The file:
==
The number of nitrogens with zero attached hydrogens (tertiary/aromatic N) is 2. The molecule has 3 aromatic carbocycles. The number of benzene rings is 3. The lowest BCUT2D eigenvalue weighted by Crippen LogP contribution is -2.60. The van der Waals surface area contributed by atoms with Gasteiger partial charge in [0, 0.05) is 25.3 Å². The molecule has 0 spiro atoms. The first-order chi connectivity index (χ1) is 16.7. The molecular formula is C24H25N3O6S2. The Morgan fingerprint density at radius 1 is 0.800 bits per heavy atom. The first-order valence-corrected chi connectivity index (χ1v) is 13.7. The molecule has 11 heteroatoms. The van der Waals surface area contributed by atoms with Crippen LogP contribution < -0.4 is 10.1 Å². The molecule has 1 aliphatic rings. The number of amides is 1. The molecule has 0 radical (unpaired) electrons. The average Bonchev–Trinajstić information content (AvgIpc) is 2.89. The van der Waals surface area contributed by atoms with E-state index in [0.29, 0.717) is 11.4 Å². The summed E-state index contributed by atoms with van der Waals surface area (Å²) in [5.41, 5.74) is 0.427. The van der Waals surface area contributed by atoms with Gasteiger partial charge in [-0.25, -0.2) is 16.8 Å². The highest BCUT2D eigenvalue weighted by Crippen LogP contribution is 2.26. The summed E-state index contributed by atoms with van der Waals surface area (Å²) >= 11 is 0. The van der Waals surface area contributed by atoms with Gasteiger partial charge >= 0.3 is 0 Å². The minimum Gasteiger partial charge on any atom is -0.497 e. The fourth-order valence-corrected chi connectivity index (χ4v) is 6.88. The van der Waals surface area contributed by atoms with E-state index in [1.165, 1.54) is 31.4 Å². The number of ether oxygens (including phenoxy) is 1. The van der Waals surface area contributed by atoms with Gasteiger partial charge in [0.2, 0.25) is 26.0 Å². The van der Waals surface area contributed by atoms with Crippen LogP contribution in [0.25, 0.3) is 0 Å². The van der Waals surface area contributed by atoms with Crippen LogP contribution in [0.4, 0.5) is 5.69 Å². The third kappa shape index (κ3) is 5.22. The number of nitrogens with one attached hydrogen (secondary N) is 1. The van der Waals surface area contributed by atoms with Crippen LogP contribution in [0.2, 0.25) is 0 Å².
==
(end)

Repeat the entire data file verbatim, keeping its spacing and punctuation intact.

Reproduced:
The number of nitrogens with zero attached hydrogens (tertiary/aromatic N) is 2. The molecule has 3 aromatic carbocycles. The number of benzene rings is 3. The lowest BCUT2D eigenvalue weighted by Crippen LogP contribution is -2.60. The van der Waals surface area contributed by atoms with Gasteiger partial charge in [0, 0.05) is 25.3 Å². The molecule has 0 spiro atoms. The first-order chi connectivity index (χ1) is 16.7. The molecular formula is C24H25N3O6S2. The Morgan fingerprint density at radius 1 is 0.800 bits per heavy atom. The first-order valence-corrected chi connectivity index (χ1v) is 13.7. The molecule has 11 heteroatoms. The van der Waals surface area contributed by atoms with Crippen LogP contribution < -0.4 is 10.1 Å². The molecule has 1 aliphatic rings. The number of amides is 1. The molecule has 0 radical (unpaired) electrons. The average Bonchev–Trinajstić information content (AvgIpc) is 2.89. The van der Waals surface area contributed by atoms with E-state index in [0.29, 0.717) is 11.4 Å². The summed E-state index contributed by atoms with van der Waals surface area (Å²) in [5.41, 5.74) is 0.427. The van der Waals surface area contributed by atoms with Gasteiger partial charge in [-0.25, -0.2) is 16.8 Å². The highest BCUT2D eigenvalue weighted by Crippen LogP contribution is 2.26. The summed E-state index contributed by atoms with van der Waals surface area (Å²) >= 11 is 0. The van der Waals surface area contributed by atoms with Gasteiger partial charge >= 0.3 is 0 Å². The minimum Gasteiger partial charge on any atom is -0.497 e. The fourth-order valence-corrected chi connectivity index (χ4v) is 6.88. The van der Waals surface area contributed by atoms with E-state index in [1.165, 1.54) is 31.4 Å². The number of ether oxygens (including phenoxy) is 1. The van der Waals surface area contributed by atoms with Gasteiger partial charge in [0.2, 0.25) is 26.0 Å². The van der Waals surface area contributed by atoms with Crippen LogP contribution in [0.25, 0.3) is 0 Å². The van der Waals surface area contributed by atoms with Crippen LogP contribution in [0.4, 0.5) is 5.69 Å². The third kappa shape index (κ3) is 5.22. The number of nitrogens with one attached hydrogen (secondary N) is 1. The van der Waals surface area contributed by atoms with Crippen LogP contribution in [0.2, 0.25) is 0 Å².